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Director Freddie B. Pough to Continue to Lead S.C. Department of Juvenile Justice

December 7, 2018

COLUMBIA, S.C. – Governor Henry McMaster today announced that Freddie B. Pough will continue serving as the director of the South Carolina Department of Juvenile Justice (DJJ). First named acting director in January of 2017, Director Pough was confirmed by the South Carolina Senate in April of this year.

"Nearly two years ago, Director Pough took on a tremendous challenge when he agreed to become the next director of DJJ and he has led with one goal in mind – fulfilling the agency’s mission of rehabilitating and providing opportunities for the juveniles in its care," said Gov. Henry McMaster. "Director Pough’s vision for how to best achieve that mission is one that combines the boldness, innovation, and compassion that I believe are necessary to do the job. I couldn’t ask for a better partner at DJJ, and I’m excited for what his leadership will mean for the future of the agency and for the impact it will have on the young men and women it serves."

In the past year, Director Pough has prioritized education, job readiness, and college preparation for the approximately 3,400 juveniles the agency serves each year.

"Our goal is to see our young people return to their communities with the hard and soft skills needed to build a productive life, whether that includes going to college or immediately gaining quality employment," said Director Pough. "When many of our youth first come here, they have a low sense of self-worth. They don't believe they can graduate high school, let alone go to college or obtain their dream job. We want to empower them to believe all of those goals are within reach. I’m honored to be director of the Department of Juvenile Justice, and I’m excited to continue building upon our progress toward Regionalization, enhanced workforce development, and the implementation of efficient, automated processes agency-wide."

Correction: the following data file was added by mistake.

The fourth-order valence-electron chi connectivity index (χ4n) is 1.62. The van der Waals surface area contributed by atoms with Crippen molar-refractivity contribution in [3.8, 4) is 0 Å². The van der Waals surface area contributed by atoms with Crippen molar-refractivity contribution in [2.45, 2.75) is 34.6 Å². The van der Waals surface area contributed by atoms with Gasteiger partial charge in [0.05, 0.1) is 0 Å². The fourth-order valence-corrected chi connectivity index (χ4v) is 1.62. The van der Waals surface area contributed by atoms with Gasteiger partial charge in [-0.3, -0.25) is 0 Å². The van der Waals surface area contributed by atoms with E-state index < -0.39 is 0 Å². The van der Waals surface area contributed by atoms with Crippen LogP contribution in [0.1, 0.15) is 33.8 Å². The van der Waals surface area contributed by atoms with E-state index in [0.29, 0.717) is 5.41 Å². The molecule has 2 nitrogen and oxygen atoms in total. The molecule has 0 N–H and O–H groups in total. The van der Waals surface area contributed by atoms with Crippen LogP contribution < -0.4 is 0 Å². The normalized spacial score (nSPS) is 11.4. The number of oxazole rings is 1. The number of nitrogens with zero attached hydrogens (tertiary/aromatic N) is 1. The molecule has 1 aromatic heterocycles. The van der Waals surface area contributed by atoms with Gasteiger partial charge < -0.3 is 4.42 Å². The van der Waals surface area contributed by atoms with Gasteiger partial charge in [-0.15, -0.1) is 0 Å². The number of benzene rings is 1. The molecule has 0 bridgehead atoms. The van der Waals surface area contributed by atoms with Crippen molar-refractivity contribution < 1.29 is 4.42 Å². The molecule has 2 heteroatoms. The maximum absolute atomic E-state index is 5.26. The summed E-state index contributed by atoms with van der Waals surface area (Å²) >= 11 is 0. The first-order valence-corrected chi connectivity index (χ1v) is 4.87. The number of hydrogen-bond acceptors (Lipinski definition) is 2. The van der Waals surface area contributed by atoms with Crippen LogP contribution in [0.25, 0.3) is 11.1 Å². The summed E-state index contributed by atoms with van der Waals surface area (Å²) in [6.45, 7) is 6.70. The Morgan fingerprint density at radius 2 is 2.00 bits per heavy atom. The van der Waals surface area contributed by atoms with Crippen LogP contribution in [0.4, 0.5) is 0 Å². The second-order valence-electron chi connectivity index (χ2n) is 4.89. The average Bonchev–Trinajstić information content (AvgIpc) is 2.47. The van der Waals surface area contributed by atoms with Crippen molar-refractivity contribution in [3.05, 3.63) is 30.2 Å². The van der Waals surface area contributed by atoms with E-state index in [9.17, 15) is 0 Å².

Among Director Pough’s top priorities has been to implement what he calls the agency’s “regionalization initiative.” Regionalization will allow committed juveniles to be housed in smaller facilities closer to their home, rather than residing in a centralized, distant state facility. The initiative will allow for increased safety for the youth and staff, more effective community involvement, increased family engagement, and increased access to vocational programs and apprenticeships in the juveniles’ community.

In the last reporting cycle, over 600 DJJ youth secured jobs or unpaid internships at more than 100 businesses.

In the past two years, DJJ has certified more than 270 education credentials – either GEDs or diplomas – which represents the highest two-year graduation rate in the history of the agency.